• Christina Lanzky Mortensen
  • Dorthe Lyk
The scope of this thesis is to explore a wicked problem: How to enhance collaborative learning in online courses at universities? And develop a platform that can address some of the difficulties. This thesis builds on John Dewey’s pragmatism and learning by doing. Thus, one of the hypotheses is that to engage actively in online courses the students and professors need to have social interactions. COVID19 accelerated universities’ digital conversion and as a result is it believed there will be more online courses in the future even after COVID19. Therefore, based upon explorative qualitative research, this thesis explores first reasons why online courses at universities lack interaction; second how a platform design can help foster social relations among students when they participate in online courses.
The purpose of this thesis is to develop a platform that can improve students’ social relations with each other and engage them in the research community. Through testing of existing platforms such as Gather.Town and Spatial, the thesis finds possibilities in using avatars as online representation which is also explored through Jeremy N. Bailenson’s works with avatar representation and through Slater and Sanchez-Vives’ study of presence. Furthermore, small-scale studies were conducted with interviews and tests with students and professors from different universities in Denmark to gain an understanding of a) how online courses are perceived by students and professors and b) what potentials students and professors experienced when testing the prototype, we found students saw different potentials in the developed concept.
The finished prototype exemplifies an online 3D break room, which can be accessed through multiple devices, as a way of giving students autonomy over which device they use. Through proximity audio chat the students can interact with the peers closest to them in the virtual environment.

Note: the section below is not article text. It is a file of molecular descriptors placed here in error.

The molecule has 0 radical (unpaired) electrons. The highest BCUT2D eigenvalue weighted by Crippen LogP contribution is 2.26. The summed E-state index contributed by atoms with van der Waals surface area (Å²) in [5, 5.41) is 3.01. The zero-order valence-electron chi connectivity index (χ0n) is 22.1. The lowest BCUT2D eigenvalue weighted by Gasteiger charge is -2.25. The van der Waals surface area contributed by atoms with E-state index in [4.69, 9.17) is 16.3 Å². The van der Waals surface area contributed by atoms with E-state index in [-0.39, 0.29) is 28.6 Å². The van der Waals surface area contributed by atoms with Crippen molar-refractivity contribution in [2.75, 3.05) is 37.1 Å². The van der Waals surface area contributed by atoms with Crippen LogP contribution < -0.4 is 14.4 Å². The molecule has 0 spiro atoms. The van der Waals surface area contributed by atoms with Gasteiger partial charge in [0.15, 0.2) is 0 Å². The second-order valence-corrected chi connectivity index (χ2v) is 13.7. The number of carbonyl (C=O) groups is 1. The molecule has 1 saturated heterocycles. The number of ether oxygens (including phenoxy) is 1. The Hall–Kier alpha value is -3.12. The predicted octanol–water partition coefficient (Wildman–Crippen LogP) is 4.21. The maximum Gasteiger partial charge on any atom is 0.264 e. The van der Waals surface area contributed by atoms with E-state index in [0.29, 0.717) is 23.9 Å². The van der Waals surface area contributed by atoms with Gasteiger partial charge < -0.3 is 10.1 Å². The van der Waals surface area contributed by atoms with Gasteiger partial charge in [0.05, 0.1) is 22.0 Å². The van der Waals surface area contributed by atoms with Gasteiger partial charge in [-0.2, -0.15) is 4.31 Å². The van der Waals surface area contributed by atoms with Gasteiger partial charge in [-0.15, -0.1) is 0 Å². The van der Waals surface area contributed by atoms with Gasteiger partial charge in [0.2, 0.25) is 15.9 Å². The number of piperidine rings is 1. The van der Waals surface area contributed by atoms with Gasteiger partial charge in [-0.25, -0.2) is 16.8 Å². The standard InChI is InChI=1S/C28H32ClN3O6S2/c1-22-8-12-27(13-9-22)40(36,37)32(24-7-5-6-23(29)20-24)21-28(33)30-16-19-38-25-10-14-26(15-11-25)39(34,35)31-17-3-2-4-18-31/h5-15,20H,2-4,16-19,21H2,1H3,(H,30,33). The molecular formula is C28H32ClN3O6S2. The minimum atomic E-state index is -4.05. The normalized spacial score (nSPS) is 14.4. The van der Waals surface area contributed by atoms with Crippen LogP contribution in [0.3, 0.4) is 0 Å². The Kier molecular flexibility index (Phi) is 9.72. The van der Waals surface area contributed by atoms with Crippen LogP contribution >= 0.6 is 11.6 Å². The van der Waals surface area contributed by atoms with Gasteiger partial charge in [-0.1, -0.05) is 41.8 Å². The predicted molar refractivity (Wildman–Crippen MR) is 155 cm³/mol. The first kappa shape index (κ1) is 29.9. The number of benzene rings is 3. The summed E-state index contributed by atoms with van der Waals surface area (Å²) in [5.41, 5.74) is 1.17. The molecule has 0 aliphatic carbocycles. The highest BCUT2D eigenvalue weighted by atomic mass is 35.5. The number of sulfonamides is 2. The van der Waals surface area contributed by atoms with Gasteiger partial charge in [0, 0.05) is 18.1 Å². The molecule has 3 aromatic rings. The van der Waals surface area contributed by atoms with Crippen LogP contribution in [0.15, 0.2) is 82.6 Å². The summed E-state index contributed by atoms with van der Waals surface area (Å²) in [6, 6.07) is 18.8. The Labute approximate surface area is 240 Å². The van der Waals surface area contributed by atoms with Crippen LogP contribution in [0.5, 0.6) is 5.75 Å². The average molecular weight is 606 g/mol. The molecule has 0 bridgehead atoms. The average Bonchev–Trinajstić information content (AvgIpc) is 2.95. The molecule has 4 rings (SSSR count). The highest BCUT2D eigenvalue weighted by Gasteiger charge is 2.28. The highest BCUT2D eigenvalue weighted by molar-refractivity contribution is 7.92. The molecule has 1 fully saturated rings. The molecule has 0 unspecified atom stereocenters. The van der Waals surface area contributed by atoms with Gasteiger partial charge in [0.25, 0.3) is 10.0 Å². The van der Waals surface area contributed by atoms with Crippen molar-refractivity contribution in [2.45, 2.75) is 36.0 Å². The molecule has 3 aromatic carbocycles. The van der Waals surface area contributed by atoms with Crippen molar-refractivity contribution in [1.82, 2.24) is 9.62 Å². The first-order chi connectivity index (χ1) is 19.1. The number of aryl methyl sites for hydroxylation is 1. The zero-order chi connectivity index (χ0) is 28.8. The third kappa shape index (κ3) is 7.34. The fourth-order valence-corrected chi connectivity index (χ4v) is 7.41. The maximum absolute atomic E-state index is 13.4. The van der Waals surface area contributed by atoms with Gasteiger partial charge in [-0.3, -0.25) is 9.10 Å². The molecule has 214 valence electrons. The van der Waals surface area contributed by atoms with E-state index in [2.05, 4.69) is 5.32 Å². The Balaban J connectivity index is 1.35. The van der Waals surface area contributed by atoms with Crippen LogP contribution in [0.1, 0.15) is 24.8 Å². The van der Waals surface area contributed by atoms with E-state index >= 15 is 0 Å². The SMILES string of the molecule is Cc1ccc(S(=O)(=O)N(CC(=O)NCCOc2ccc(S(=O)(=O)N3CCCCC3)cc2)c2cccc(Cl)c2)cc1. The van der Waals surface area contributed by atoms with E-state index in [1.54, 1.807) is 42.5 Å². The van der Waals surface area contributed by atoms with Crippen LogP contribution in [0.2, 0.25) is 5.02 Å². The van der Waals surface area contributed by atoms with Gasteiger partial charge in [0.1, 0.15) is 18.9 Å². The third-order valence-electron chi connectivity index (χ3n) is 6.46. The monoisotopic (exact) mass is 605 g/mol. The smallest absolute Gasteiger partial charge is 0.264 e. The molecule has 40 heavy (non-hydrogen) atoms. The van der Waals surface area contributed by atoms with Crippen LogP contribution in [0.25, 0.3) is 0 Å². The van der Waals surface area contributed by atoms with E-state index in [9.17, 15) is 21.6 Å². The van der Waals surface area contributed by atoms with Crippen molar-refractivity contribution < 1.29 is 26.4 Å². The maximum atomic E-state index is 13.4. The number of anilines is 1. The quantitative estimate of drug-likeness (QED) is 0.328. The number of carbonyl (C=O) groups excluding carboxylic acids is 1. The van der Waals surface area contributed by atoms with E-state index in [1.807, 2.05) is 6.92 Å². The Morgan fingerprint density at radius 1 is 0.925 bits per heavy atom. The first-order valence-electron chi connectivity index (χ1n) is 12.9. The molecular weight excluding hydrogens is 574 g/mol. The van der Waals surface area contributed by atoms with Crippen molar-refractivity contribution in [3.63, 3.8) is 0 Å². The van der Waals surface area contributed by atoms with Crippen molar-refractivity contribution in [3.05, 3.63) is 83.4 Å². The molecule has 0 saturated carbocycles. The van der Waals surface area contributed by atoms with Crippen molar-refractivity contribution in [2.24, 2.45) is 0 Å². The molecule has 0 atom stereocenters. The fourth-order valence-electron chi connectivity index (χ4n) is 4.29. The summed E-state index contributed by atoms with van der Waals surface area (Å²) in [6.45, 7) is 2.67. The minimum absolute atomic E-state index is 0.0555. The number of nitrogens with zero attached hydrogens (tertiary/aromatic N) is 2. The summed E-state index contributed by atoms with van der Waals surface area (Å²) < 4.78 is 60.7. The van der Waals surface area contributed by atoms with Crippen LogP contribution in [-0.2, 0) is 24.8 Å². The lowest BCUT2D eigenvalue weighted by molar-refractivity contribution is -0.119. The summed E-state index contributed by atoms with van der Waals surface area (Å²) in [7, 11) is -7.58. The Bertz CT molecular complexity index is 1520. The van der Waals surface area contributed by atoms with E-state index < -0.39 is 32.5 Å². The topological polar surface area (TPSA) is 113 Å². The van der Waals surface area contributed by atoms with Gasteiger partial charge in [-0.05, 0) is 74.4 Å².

The thesis is written as a design thinking (DT) project divided in three iterations. Three different methodologies have been used. First Lotte Darsø’ prejekt and innovation diamond, although it is not a DT method it is used as a preliminary study method, that enabled us to work in and out of non-knowledge and knowledge areas, combined with Donald Schön’s reflective practitioner. Furthermore, a prototype was developed using Jake Knapp’s design sprint, which allowed us to develop and test a prototype in just one week. Last iteration was inspired by the IDEO DT model and had a small-scale test with students to explore the social possibilities of Gather.Town.
This thesis is focused on design; thus, visualization was used frequently to convey ideas and present data. Elements of Glaser and Strauss’ grounded theory was used for coding data and presented in mind maps and moodboards.
Lastly design principles was used throughout the project to sum up the concept.
In conclusion we have developed a virtual breakroom concept, produced, and tested a prototype through the used methods. We consider the concept usable for universities and higher education to enhance collaborative learning in online courses. Even if the concept is not further developed it can inspire a change in the way online courses is conducted.
Publication date30 May 2021
Number of pages138
ID: 413356384